The announcement of increased funding for Indigenous police forces by the federal government is being celebrated by the Federation of Sovereign Indigenous Nations, but the organization still wants more action to be taken.

The FSIN noted that the planned investments would only impact locations under the 32 community tripartite agreements in the province.

The agreements serve 48 of the existing 74 First Nations communities in Saskatchewan.

“From an operational policing perspective, any increase in dollars is a positive step in (the) effort to address increasing rates of crime and violence on-reserve,” said FSIN Vice-Chief, Kimberly Jonathan.

In a release, Jonathan cited info from a document written by Public Safety Canada known as the 2014-2015 Evaluation of the First Nation Policing Program Final Report, to help reinforce the importance of First Nations law enforcement.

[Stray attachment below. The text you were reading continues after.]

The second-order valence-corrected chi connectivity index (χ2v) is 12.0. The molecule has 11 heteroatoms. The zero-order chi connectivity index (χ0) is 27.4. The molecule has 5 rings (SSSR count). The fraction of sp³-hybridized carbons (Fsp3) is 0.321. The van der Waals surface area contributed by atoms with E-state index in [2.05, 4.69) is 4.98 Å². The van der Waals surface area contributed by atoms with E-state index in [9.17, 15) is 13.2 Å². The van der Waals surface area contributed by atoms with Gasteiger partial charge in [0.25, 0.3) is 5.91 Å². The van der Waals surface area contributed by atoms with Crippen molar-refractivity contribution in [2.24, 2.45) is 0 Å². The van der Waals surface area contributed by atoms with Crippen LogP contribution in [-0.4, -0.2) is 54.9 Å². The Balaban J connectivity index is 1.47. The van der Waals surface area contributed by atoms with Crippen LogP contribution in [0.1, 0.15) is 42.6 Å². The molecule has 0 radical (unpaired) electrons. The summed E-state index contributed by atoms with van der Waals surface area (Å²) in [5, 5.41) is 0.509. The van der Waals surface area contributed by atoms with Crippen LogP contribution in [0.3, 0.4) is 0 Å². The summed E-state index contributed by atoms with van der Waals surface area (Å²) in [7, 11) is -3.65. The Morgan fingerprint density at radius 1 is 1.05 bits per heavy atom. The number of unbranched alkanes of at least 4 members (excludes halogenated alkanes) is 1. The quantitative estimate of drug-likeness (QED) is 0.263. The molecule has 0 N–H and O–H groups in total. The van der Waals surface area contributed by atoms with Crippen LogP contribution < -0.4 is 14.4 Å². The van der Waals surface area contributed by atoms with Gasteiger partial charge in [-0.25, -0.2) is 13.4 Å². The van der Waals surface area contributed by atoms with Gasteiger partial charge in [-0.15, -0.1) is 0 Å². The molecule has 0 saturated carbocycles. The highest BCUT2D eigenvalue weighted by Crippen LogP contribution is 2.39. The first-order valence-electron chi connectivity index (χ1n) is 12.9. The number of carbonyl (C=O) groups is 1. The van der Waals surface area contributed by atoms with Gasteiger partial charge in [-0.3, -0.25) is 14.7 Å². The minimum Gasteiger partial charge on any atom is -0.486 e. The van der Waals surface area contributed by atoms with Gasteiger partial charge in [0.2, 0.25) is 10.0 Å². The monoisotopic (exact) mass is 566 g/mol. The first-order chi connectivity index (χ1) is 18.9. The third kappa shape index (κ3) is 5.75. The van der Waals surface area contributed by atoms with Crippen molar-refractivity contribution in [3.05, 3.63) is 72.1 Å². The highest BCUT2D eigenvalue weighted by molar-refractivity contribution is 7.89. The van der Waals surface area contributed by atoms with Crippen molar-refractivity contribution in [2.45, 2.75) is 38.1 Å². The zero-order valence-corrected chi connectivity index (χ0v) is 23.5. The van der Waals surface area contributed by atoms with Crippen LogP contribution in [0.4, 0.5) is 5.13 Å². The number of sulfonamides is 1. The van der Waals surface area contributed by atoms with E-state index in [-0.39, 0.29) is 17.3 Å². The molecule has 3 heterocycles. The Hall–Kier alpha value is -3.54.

“From 2004 to 2013, the overall volume of crime in FNPP [First Nation Policing Program] communities declined, as it did in the rest of Canada. However, the incidents of crime on-reserve still remained almost four times higher, and incidents of violent crime were about six times higher than the rest of Canada,” stated the Vice-Chief.

Although the announcement for the allocation of funding to CTA’s came from Ottawa, the FSIN is calling for further support from both the provincial and federal governments.

“Canada and the province of Saskatchewan ought to engage First Nation communities to address the need to establish additional self-administered policing services within the province, as well as supporting those First Nation communities who have not entered into community tripartite agreements,” remarked Jonathan.

Funding for Indigenous police forces is set to increase by 57 per cent, from $102 million to $175.5 million between now and 2023. Currently, the File Hills Police Service is the only Indigenous police force in the province.

(PHOTO: FSIN logo. Photo courtesy of